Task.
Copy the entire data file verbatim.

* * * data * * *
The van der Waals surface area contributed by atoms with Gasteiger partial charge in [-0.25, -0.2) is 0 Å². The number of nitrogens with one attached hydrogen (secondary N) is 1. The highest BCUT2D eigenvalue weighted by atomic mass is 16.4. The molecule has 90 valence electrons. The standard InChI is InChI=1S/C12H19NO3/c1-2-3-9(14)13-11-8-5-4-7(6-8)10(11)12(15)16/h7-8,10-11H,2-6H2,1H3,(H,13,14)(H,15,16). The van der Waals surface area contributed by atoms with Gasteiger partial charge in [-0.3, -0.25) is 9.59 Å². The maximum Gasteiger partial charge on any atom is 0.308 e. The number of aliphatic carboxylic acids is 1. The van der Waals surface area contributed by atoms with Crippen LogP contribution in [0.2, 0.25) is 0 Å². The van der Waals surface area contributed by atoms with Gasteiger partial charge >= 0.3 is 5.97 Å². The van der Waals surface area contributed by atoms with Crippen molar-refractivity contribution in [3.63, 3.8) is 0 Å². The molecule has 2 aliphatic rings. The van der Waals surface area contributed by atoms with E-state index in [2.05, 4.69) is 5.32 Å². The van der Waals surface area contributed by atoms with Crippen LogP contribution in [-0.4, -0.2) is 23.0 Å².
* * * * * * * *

The van der Waals surface area contributed by atoms with Gasteiger partial charge in [-0.25, -0.2) is 0 Å². The number of nitrogens with one attached hydrogen (secondary N) is 1. The highest BCUT2D eigenvalue weighted by atomic mass is 16.4. The molecule has 90 valence electrons. The standard InChI is InChI=1S/C12H19NO3/c1-2-3-9(14)13-11-8-5-4-7(6-8)10(11)12(15)16/h7-8,10-11H,2-6H2,1H3,(H,13,14)(H,15,16). The van der Waals surface area contributed by atoms with Gasteiger partial charge in [-0.3, -0.25) is 9.59 Å². The maximum Gasteiger partial charge on any atom is 0.308 e. The number of aliphatic carboxylic acids is 1. The van der Waals surface area contributed by atoms with Crippen LogP contribution in [0.2, 0.25) is 0 Å². The van der Waals surface area contributed by atoms with Gasteiger partial charge >= 0.3 is 5.97 Å². The van der Waals surface area contributed by atoms with Crippen molar-refractivity contribution in [3.63, 3.8) is 0 Å². The molecule has 2 aliphatic rings. The van der Waals surface area contributed by atoms with E-state index in [2.05, 4.69) is 5.32 Å². The van der Waals surface area contributed by atoms with Crippen LogP contribution in [-0.4, -0.2) is 23.0 Å².